Nitrogen – Lipid Balance in alcoholic fermentations. Example of Champagne musts

Nutrient availability – nitrogen, lipids, vitamins or oxygen – has a major impact on the kinetics of winemaking fermentations. Nitrogen is usually the growth-limiting nutrient and its availability determines the fermentation rate, and therefore the fermentation duration. In some cases, in particular in Champagne, grape musts have high nitrogen concentrations and are sometimes clarified with turbidity below 50 NTU. In these conditions, lipid deficiencies may occur and longer fermentations can be observed. To better understand this situation, a study was realized using a synthetic medium simulating the composition of a Champagne must : 180 g/L of sugar, 360 mg/L of assimilable nitrogen and a lipid content ranging from 1 to 8 mg/L of phytosterols (mainly β-sitosterol).

Colour assessment of port wines using colorimetric and spectrophotometric methods

Colour is an important quality parameter in wines and is the result of a complex mixture of pigments
(including anthocyanins and their derivatives, quinones, xanthyllium compounds, etc.). Red wine colour changes over time as pigments react between themselves and with other wine macromolecules
(particularly polyphenols). During wine tasting, colour is normally assessed on the outer rim of the wine profile in a tilted glass, since most wines are too opaque to be analysed in the middle of the glass. Therefore, depending on the depth of observation considered, the perception of wine colour can be different.

How small amounts of oxygen introduced during bottling and storage can influence the metabolic fingerprint and SO2 content of white wines

The impact of minute amounts of headspace oxygen on the post-bottling development of wine is generally considered to be very important, since oxygen, packaging and storage conditions can either damage or improve wine quality. This is reflected in the generalised use of inert bottling lines, where the headspace between the white wine and the stopper is filled with an inert gas. This experiment aimed to address some open questions about the chemistry of the interaction between wine and oxygen, crucial for decisions regarding optimal closure. While it is known that similar amounts of oxygen affect different wines to a variable extent, our knowledge of chemistry is not sufficient to construct a predictive method.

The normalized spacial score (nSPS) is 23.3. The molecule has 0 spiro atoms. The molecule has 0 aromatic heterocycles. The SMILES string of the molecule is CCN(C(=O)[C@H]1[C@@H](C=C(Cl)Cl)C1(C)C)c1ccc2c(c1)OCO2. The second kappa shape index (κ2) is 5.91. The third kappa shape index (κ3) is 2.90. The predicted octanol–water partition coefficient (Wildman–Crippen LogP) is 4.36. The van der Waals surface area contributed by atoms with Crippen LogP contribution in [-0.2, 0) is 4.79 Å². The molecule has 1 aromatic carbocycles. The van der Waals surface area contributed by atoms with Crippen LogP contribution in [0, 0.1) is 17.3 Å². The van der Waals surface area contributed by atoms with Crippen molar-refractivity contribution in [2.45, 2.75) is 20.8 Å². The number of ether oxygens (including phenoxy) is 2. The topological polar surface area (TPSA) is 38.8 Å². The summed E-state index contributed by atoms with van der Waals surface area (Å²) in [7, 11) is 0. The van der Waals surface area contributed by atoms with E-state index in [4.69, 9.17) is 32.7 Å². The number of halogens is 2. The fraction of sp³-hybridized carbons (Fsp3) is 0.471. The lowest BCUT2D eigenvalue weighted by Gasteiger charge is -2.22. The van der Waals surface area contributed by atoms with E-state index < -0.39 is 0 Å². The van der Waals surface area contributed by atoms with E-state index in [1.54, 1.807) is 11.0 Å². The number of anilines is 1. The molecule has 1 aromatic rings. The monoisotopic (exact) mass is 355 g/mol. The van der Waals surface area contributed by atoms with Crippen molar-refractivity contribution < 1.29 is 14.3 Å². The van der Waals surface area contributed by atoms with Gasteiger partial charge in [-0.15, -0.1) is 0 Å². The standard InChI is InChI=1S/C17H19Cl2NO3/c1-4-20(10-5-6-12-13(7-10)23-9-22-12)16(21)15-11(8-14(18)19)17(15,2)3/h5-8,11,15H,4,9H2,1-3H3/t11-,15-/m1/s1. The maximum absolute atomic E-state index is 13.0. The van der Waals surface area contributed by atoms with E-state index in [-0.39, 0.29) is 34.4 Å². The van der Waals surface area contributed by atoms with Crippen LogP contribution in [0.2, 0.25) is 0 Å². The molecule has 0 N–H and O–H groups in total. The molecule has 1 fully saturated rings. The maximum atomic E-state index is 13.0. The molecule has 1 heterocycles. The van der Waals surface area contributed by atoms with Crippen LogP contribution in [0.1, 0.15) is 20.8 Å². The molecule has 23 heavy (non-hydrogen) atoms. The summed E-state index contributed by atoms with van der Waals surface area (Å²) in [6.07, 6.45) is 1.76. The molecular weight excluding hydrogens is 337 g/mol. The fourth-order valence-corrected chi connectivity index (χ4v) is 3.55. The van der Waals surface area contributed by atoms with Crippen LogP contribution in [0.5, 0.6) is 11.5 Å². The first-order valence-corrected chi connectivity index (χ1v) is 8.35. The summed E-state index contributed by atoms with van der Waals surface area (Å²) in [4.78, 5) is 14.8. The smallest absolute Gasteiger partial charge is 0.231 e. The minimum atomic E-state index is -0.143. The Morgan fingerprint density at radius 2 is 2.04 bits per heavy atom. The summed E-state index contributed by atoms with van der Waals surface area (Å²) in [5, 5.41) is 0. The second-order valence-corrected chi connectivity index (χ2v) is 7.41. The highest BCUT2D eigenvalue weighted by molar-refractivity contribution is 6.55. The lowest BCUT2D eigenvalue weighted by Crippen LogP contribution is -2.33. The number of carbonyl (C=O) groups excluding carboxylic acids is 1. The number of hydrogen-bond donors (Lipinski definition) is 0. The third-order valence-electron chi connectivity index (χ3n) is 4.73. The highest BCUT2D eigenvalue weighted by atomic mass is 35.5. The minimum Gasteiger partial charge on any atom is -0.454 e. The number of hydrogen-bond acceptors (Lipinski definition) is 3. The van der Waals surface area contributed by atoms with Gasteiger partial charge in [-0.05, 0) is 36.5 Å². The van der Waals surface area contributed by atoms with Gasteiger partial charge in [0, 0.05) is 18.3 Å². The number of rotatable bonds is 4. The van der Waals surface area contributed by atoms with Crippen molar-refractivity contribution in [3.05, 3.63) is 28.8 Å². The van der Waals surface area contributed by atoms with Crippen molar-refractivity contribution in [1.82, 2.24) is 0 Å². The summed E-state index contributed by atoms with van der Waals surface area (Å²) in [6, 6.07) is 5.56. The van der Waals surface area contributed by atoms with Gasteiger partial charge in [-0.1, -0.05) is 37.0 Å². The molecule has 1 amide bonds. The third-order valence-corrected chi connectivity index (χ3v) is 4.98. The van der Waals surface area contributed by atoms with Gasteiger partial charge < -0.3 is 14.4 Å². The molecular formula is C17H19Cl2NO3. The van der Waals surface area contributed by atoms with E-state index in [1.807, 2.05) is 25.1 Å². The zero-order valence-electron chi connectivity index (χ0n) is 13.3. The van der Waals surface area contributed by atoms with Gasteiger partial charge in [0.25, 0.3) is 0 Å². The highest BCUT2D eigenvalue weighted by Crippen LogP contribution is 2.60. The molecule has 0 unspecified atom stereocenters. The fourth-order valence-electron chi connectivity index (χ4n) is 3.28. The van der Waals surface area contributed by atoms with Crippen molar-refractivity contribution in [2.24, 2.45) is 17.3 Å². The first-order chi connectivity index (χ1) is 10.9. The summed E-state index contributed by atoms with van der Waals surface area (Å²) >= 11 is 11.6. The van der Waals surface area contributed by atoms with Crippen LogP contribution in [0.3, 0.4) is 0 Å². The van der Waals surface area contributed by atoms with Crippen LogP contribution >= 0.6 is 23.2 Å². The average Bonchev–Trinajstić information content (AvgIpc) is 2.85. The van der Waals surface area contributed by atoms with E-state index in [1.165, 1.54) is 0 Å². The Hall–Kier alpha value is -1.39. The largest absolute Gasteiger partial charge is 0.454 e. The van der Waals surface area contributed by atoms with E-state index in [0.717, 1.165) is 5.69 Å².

Defining the mechanisms and impact of winemaking treatments on tannin and polysaccharides in red wine: recent progress in creating diverse styles

Tannin and polysaccharide concentration and composition is important in defining the texture of red wines, but can vary due to factors such as cultivar, region, grape ripeness, viticultural practices and winemaking techniques. However, the concentration and composition of these macromolecules is dependent not only on grape tannin and polysaccharide concentration and composition, but also their extractability and, in the case of polysaccharides, their formation by yeast. Through studies into the influence of grape maturity, winemaking and sensory impacts of red grape polysaccharides, seed and skin tannins, recent research in our laboratory has shown that the processes involved in the extraction of these macromolecules from grapes and their retention in wine are very complex.